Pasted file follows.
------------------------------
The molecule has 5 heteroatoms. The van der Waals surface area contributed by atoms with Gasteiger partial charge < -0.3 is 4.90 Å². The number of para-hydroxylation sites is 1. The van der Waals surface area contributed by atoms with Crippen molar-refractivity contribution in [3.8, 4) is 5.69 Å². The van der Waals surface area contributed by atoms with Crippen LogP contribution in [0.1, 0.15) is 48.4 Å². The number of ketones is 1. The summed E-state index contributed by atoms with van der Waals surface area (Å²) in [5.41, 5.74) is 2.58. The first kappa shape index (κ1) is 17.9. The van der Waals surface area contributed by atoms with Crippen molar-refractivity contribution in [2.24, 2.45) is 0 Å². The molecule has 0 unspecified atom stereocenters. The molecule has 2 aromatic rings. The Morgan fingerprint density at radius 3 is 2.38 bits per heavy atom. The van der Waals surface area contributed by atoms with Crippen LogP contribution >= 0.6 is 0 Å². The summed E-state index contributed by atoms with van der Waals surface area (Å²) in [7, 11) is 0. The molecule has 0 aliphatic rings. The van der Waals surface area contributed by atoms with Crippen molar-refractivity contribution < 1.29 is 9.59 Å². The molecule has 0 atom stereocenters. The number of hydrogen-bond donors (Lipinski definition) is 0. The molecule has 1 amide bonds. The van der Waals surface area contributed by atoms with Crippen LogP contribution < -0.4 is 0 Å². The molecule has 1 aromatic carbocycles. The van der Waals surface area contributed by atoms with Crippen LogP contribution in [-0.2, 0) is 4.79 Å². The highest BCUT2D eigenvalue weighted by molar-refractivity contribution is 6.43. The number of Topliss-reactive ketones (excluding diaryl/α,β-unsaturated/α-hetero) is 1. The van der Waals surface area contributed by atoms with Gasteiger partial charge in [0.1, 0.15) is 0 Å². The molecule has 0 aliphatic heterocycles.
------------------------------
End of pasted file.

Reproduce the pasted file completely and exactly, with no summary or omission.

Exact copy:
The molecule has 5 heteroatoms. The van der Waals surface area contributed by atoms with Gasteiger partial charge < -0.3 is 4.90 Å². The number of para-hydroxylation sites is 1. The van der Waals surface area contributed by atoms with Crippen molar-refractivity contribution in [3.8, 4) is 5.69 Å². The van der Waals surface area contributed by atoms with Crippen LogP contribution in [0.1, 0.15) is 48.4 Å². The number of ketones is 1. The summed E-state index contributed by atoms with van der Waals surface area (Å²) in [5.41, 5.74) is 2.58. The first kappa shape index (κ1) is 17.9. The van der Waals surface area contributed by atoms with Crippen molar-refractivity contribution in [2.24, 2.45) is 0 Å². The molecule has 0 unspecified atom stereocenters. The molecule has 2 aromatic rings. The Morgan fingerprint density at radius 3 is 2.38 bits per heavy atom. The van der Waals surface area contributed by atoms with Crippen LogP contribution >= 0.6 is 0 Å². The summed E-state index contributed by atoms with van der Waals surface area (Å²) in [7, 11) is 0. The molecule has 0 aliphatic rings. The van der Waals surface area contributed by atoms with Crippen molar-refractivity contribution < 1.29 is 9.59 Å². The molecule has 0 atom stereocenters. The number of hydrogen-bond donors (Lipinski definition) is 0. The molecule has 1 amide bonds. The van der Waals surface area contributed by atoms with Crippen LogP contribution < -0.4 is 0 Å². The molecule has 1 aromatic carbocycles. The van der Waals surface area contributed by atoms with Crippen LogP contribution in [-0.2, 0) is 4.79 Å². The highest BCUT2D eigenvalue weighted by molar-refractivity contribution is 6.43. The number of Topliss-reactive ketones (excluding diaryl/α,β-unsaturated/α-hetero) is 1. The van der Waals surface area contributed by atoms with Gasteiger partial charge in [0.1, 0.15) is 0 Å². The molecule has 0 aliphatic heterocycles.